NCAA Issues/Scandals/Corruption

#51
I'm guessing the best prospects out of HS will be signing agents, and those agents will likely be involved in finding a school for the athletes to attend. I imagine some of these negotiated NIL contracts will be a factor.

Its a big departure from the current state, but I don't see anything wrong with that other than the fact that it's different.
Its almost like the stuff going on behind closed doors, like AA coaches getting paid to speak to players, is just going to be brought to the light. No need for the back alley transaction. Make it official and tax the ish out of it
 
#52
Forgottonia
Its almost like the stuff going on behind closed doors, like AA coaches getting paid to speak to players, is just going to be brought to the light. No need for the back alley transaction. Make it official and tax the ish out of it
So will the endorsement bidders have to pay the handlers to steer the right players to them? I’m only half kidding.
 
#53
When the Illinois version of this law takes form, can we get a rule included that reinstates the Chief? /s
 
#54
So will the endorsement bidders have to pay the handlers to steer the right players to them? I’m only half kidding.
I would just assume that instead of paying Uncle Joe to convince Player to come, they would just up the amount they are willing to pay Player.
10k to player & 5k to Uncle < 15k Player?
 
#55
I would just assume that instead of paying Uncle Joe to convince Player to come, they would just up the amount they are willing to pay Player.
10k to player & 5k to Uncle < 15k Player?
Actually this has me thinking about the tax implications of each individual state. Professional adults I assume look at the state tax laws for prospective teams. I have heard all the time how this is a burden for the Bulls to pull in top end free agents. This can turn out to be very interesting, for accountants anyway. Player A's parents get an official place of residence in a no income tax state, Nike pays the parents instead of Player A? Player B doesn't pick ILL since 15k gets taxed more in ILL than "insert State". If an actor does a commercial, do they have to pay taxes in each state that the commercial is aired, where they shoot the commercial, or the home state of the entity in which they are providing the service? IL creates new tax law to lessen the rate on NIL income... I assume it will add a much bigger dynamic to official visits. There would need to be a marketing presentation provided to Player A to show how much money he could make at the university, possibly a few local companies involved. A whole new world gonna develop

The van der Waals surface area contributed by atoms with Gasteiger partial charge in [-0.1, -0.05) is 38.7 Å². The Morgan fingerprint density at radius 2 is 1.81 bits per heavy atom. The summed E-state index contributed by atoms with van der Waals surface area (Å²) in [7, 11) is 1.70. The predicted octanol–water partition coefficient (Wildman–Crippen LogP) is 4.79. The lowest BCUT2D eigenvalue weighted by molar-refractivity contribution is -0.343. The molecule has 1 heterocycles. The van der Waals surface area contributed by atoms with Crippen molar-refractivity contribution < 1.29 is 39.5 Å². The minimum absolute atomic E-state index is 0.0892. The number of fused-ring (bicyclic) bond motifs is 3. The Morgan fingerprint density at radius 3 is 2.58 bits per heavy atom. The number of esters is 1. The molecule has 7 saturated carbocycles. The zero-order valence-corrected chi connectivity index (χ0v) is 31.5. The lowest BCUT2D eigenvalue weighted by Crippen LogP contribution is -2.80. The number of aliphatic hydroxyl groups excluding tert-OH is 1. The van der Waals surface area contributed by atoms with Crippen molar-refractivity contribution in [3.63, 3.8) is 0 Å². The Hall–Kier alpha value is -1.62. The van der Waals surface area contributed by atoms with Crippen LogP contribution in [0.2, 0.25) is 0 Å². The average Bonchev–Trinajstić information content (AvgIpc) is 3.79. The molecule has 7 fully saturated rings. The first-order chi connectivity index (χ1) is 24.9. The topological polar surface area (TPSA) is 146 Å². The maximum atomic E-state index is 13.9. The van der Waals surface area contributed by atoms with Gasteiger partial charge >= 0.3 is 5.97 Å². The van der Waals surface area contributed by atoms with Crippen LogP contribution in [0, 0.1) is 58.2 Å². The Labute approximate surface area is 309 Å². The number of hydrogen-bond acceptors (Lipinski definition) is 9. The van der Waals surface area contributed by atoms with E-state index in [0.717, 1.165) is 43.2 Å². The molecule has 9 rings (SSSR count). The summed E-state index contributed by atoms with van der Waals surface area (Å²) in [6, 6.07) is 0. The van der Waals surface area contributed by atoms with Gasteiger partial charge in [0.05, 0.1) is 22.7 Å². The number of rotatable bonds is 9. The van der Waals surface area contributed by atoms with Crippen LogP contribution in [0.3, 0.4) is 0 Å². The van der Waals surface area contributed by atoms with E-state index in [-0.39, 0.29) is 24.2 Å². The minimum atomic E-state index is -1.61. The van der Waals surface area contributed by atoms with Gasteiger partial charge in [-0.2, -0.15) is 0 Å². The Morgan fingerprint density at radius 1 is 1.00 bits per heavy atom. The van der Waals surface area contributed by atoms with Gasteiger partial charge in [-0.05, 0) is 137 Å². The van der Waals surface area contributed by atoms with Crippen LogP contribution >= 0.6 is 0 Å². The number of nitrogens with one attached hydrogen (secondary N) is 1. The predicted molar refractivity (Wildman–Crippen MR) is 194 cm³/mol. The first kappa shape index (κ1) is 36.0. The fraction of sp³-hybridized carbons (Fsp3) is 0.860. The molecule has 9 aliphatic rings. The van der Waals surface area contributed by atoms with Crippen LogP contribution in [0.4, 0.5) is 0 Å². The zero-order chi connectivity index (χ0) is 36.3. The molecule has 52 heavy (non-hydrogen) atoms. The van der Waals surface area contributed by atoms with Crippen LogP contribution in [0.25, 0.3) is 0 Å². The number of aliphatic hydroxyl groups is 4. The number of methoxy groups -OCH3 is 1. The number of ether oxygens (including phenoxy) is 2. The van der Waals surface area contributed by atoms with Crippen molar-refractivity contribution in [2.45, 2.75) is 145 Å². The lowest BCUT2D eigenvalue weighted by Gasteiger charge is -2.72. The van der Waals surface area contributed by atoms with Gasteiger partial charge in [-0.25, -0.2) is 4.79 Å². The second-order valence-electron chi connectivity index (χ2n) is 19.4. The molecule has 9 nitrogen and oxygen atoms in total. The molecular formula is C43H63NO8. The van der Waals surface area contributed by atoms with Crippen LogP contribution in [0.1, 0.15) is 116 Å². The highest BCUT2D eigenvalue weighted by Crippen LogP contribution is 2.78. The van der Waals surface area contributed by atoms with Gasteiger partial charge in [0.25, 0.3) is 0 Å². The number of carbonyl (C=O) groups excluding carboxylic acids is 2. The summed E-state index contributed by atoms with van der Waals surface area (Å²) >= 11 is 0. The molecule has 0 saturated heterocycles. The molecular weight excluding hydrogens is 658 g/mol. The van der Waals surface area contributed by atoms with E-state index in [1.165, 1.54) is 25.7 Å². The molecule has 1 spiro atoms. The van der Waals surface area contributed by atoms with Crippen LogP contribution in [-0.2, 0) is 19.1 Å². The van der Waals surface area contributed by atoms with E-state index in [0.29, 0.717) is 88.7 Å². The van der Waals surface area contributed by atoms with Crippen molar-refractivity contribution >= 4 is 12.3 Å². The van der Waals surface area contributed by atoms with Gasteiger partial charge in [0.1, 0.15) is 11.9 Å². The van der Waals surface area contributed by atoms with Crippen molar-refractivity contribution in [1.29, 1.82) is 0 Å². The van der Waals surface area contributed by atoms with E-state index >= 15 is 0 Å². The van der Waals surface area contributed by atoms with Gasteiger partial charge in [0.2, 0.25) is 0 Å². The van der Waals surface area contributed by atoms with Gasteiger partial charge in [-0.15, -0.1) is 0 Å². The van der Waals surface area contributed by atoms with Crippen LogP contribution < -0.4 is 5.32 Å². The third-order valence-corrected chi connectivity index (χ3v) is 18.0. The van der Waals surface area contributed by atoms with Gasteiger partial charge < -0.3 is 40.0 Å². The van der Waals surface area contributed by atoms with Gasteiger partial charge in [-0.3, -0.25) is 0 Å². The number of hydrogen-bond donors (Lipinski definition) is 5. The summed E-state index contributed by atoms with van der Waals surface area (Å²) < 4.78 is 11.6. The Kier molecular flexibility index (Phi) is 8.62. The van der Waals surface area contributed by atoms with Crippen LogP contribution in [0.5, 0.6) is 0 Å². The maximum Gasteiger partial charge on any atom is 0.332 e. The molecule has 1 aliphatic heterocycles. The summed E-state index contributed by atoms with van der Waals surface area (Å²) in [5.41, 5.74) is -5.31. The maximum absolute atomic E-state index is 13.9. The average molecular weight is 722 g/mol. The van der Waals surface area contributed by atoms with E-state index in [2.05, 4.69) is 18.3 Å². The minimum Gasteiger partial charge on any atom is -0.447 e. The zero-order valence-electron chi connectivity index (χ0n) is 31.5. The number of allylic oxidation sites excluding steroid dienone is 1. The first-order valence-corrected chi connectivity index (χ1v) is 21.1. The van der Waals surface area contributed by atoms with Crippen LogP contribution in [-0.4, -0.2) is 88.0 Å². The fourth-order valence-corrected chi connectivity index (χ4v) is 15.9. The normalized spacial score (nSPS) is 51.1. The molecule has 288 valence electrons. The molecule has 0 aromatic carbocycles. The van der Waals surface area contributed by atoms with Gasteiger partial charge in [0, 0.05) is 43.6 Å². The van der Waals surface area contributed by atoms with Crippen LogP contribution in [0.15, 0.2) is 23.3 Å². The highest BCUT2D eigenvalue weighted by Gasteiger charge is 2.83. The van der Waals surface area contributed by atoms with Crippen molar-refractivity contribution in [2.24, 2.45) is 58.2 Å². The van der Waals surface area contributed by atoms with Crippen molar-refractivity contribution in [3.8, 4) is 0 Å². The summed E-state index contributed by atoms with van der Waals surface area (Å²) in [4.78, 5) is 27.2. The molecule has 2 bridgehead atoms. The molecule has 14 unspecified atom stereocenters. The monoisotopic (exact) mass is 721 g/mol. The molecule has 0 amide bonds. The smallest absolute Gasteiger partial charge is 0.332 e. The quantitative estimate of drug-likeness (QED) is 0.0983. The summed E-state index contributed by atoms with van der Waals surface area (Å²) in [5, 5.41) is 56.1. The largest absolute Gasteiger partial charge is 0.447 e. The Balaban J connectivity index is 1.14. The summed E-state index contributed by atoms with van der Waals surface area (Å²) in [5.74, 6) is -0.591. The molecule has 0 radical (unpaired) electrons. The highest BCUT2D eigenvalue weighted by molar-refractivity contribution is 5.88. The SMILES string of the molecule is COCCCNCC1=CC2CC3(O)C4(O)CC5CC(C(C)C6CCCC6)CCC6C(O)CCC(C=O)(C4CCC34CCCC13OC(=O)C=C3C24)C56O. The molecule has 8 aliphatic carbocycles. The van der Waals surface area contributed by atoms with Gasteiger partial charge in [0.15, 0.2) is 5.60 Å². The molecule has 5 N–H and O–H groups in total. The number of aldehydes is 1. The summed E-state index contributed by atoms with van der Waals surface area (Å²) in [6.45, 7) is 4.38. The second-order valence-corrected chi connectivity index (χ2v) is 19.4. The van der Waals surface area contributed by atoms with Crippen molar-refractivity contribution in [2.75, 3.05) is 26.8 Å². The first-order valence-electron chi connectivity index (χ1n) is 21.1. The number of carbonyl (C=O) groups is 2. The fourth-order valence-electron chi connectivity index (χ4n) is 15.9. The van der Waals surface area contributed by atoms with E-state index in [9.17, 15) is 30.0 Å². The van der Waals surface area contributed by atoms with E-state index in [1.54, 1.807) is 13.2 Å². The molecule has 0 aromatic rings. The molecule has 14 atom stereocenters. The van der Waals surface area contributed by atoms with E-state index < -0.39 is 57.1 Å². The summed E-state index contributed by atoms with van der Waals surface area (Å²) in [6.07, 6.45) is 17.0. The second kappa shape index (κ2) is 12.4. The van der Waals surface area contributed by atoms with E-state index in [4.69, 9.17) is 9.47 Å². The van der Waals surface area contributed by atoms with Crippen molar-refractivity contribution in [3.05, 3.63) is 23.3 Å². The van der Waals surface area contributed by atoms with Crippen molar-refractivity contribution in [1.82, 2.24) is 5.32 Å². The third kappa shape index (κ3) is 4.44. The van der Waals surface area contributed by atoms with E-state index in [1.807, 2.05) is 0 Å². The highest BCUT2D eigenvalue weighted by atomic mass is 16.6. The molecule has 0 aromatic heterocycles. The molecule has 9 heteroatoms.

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#56
More complexity and government involvement leads to more corruption and more lawyers. Add gambling to the mix and I probably lose interest. The pull of college athletics for me is rooting for your school or your state. If we aren't going to have students playing college sports, might as well create minor leagues like baseball. Duke provides the environment to allow these athletes to become famous. If they play for the Rockford Autoworkers, they won't get much for their NIL.
 
#57
Actually this has me thinking about the tax implications of each individual state. Professional adults I assume look at the state tax laws for prospective teams. I have heard all the time how this is a burden for the Bulls to pull in top end free agents. This can turn out to be very interesting, for accountants anyway. Player A's parents get an official place of residence in a no income tax state, Nike pays the parents instead of Player A? Player B doesn't pick ILL since 15k gets taxed more in ILL than "insert State". If an actor does a commercial, do they have to pay taxes in each state that the commercial is aired, where they shoot the commercial, or the home state of the entity in which they are providing the service? IL creates new tax law to lessen the rate on NIL income... I assume it will add a much bigger dynamic to official visits. There would need to be a marketing presentation provided to Player A to show how much money he could make at the university, possibly a few local companies involved. A whole new world gonna develop
I think tax implications are overstated and an excuse bad professional franchises use when they fail to attract players. Major NBA and NHL free agents have signed recently with franchises in New York, California, and Toronto, all with high tax rates.
 
#58